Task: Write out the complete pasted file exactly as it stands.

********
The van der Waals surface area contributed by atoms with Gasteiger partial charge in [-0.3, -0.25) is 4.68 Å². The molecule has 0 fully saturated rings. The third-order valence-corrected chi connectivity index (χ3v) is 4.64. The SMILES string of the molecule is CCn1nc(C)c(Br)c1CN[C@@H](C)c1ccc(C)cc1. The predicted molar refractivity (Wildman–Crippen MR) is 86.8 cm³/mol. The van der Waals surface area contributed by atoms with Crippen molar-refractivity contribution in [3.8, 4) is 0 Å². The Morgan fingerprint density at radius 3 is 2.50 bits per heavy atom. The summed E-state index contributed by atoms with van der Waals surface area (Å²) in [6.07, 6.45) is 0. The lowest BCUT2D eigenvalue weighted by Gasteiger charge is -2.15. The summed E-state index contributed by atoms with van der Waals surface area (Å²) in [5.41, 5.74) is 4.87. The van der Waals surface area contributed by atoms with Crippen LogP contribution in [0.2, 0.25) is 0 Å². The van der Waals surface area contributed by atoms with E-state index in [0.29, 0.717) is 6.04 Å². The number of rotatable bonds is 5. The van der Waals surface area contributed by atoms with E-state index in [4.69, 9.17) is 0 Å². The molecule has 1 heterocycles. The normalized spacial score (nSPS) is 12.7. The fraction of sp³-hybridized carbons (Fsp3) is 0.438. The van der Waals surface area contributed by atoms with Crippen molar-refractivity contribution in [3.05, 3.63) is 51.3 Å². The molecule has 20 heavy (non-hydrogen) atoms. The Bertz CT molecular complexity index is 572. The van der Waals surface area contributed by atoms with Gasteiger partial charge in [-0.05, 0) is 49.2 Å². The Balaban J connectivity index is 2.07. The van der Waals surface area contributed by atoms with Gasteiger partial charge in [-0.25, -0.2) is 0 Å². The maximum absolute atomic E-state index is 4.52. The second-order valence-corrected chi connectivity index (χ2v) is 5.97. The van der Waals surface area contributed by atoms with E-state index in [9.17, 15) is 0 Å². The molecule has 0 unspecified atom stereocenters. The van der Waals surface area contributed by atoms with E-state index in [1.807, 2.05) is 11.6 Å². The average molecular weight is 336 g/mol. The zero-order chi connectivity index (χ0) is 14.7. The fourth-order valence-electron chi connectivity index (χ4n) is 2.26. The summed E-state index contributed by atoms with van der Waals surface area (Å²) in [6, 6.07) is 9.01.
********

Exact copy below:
The van der Waals surface area contributed by atoms with Gasteiger partial charge in [-0.3, -0.25) is 4.68 Å². The molecule has 0 fully saturated rings. The third-order valence-corrected chi connectivity index (χ3v) is 4.64. The SMILES string of the molecule is CCn1nc(C)c(Br)c1CN[C@@H](C)c1ccc(C)cc1. The predicted molar refractivity (Wildman–Crippen MR) is 86.8 cm³/mol. The van der Waals surface area contributed by atoms with Crippen molar-refractivity contribution in [3.8, 4) is 0 Å². The Morgan fingerprint density at radius 3 is 2.50 bits per heavy atom. The summed E-state index contributed by atoms with van der Waals surface area (Å²) in [6.07, 6.45) is 0. The lowest BCUT2D eigenvalue weighted by Gasteiger charge is -2.15. The summed E-state index contributed by atoms with van der Waals surface area (Å²) in [5.41, 5.74) is 4.87. The van der Waals surface area contributed by atoms with Crippen LogP contribution in [0.2, 0.25) is 0 Å². The van der Waals surface area contributed by atoms with E-state index in [0.29, 0.717) is 6.04 Å². The number of rotatable bonds is 5. The van der Waals surface area contributed by atoms with E-state index in [4.69, 9.17) is 0 Å². The molecule has 1 heterocycles. The normalized spacial score (nSPS) is 12.7. The fraction of sp³-hybridized carbons (Fsp3) is 0.438. The van der Waals surface area contributed by atoms with Crippen molar-refractivity contribution in [3.05, 3.63) is 51.3 Å². The molecule has 20 heavy (non-hydrogen) atoms. The Bertz CT molecular complexity index is 572. The van der Waals surface area contributed by atoms with Gasteiger partial charge in [-0.05, 0) is 49.2 Å². The Balaban J connectivity index is 2.07. The van der Waals surface area contributed by atoms with Gasteiger partial charge in [-0.25, -0.2) is 0 Å². The maximum absolute atomic E-state index is 4.52. The second-order valence-corrected chi connectivity index (χ2v) is 5.97. The van der Waals surface area contributed by atoms with E-state index in [9.17, 15) is 0 Å². The molecule has 0 unspecified atom stereocenters. The van der Waals surface area contributed by atoms with E-state index in [1.807, 2.05) is 11.6 Å². The average molecular weight is 336 g/mol. The zero-order chi connectivity index (χ0) is 14.7. The fourth-order valence-electron chi connectivity index (χ4n) is 2.26. The summed E-state index contributed by atoms with van der Waals surface area (Å²) in [6, 6.07) is 9.01.